New 4D printing method created by researchers of Tokyo University

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Researchers of Tokyo University have created a new 4D printing method

4D printing: Fundamentals, materials/ Source: Science

Researchers at the University of Tokyo have developed a novel technique of 4D printing method for quick 3D item production using a combination of 2D printing, origami, and chemistry, with zero waste produced in the process.

The 4D printing method provides a new spin on 3D manufacturing that has the ability to break through current barriers and usher in exciting new opportunities across many sectors. The team looked to 4D printing method as an alternative to the time-consuming and wasteful layer-by-layer methods of 3D printing. Here, materials with unusual qualities self-fold into intricate 3D patterns under controlled conditions, with time playing a pivotal role in the metamorphosis.

According to Koya Narumi, a Project Assistant Professor in the University of Tokyo’s Department of Electrical Engineering and Information Systems, “our largest issue was refining the possibilities for hardware and materials,” which took over a year to reduce down to the final selections. But the effort paid off; our output resolution is now 1,200 times better than that of earlier studies based on the same principle, so the designs we generate aren’t merely novelties; they have practical uses. To create machines and other useful gadgets, we may investigate functional materials like conductive or magnetic inks in the future.

For 4D printing method models, use 2D layers. Despite their apparent lack of depth, printed origami sheets are really rather complex, with many ink layers on top of and underneath a core heat-shrink sheet. Primers improve the moist adhesion of inks to the sheet. The black ink prevents the paper from collapsing, which is necessary for folding. When used as a base, white allows other colours to pop off the page. And last, a transparent top layer shields everything beneath it. Photograph by Koya Narumi.

New method of 4D printing method

The 4D printing method relies on an inkjet printer modified to work with UV-reactive compounds. Although these printers might be more expensive, they are often found in collaborative maker spaces. The printer accurately transfers a 2D origami pattern to both sides of a plastic sheet that has been shrunken by heat. The printing ink also doesn’t dry and stiffen up after being shrunk, so it may keep its bendy shape even after being printed on. When designers leave blank spaces between blocks of ink on either side of a sheet, they may precisely determine which way it will fold.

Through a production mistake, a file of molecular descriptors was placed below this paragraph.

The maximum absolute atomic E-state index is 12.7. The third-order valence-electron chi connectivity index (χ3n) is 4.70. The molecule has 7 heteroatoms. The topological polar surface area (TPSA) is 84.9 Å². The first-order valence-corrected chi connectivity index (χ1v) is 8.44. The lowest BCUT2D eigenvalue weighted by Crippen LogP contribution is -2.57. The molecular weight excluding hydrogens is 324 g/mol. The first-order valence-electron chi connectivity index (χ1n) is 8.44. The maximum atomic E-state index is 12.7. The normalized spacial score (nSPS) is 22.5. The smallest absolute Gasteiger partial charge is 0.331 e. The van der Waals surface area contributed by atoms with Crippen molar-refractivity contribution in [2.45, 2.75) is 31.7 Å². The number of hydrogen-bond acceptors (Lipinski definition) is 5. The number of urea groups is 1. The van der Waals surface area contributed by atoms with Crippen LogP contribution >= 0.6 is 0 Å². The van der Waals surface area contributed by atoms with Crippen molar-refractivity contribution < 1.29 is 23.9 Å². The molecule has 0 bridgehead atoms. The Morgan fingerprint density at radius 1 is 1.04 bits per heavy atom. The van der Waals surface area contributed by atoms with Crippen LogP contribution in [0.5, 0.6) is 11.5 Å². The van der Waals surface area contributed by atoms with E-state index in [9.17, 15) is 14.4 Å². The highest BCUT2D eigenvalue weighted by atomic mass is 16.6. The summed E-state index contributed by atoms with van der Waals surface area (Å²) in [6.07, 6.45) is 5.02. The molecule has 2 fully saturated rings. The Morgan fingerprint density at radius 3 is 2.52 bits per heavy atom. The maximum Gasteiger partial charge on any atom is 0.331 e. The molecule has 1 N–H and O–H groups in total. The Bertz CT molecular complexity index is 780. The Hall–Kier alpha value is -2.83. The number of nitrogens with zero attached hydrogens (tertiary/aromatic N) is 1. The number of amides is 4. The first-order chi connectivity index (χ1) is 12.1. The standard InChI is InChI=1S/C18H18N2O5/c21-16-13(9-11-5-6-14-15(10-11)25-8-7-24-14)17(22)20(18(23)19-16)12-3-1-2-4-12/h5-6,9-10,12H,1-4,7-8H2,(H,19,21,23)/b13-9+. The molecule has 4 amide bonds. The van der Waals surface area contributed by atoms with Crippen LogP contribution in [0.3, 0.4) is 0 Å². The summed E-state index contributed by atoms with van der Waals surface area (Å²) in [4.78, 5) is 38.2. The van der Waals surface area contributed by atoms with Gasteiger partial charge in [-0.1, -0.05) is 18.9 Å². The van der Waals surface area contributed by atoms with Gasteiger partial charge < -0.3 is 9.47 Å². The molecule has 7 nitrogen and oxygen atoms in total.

New method of 4D printing method

Researchers develop world’s first-ever 4D printing for ceramics/ Source: Jagran Josh

When the flat sheet is heated with hot water, it automatically folds itself. The base sheet contracts directly from being subjected to such high temperatures. The ink’s resistance to shrinking plays a crucial part in this process, causing the material to fold itself into a complicated origami-like structure.

“My team and I learned how to employ available technologies and materials to build self-folding 4D printing method sculptures,” Narumi continued. In essence, we’re making flat sheets with origami patterns on them, and these patterns may be so intricate that they’d take hours for even a great origami artist to fold. With our unique method, however, you need only pour hot water over these flat sheets to see them transform into intricate 3D designs in a matter of seconds.

Also read: Myanmar Rebels Use 3D-Printed Guns in Their War

Experts are excited about the wide range of uses for this novel approach. The fashion sector is one that stands to gain, since it regularly faces the problem of material waste, especially in the context of bespoke designs. In the event of a disaster, this technology’s ability to move 4D printing method products while they stay flat presents an attractive alternative to solve logistical and storage challenges. Flat forms can be printed and then assembled on-site to make fully functional 3D things, such as medical equipment.

Researchers claim that they have gained insight into the future of fast and waste-free fabrication thanks to their ongoing investigation and development of the 4D printing method. Scientists have said they are “eagerly anticipating” its widespread use and effect on several businesses.

About Manufactur3D Magazine: Manufactur3D is an online magazine on 3D Printing. Visit our Global News page for more updates on Global 3D Printing News. To stay up-to-date about the latest happenings in the 3D printing world, like us on Facebook or follow us on LinkedIn and Twitter.

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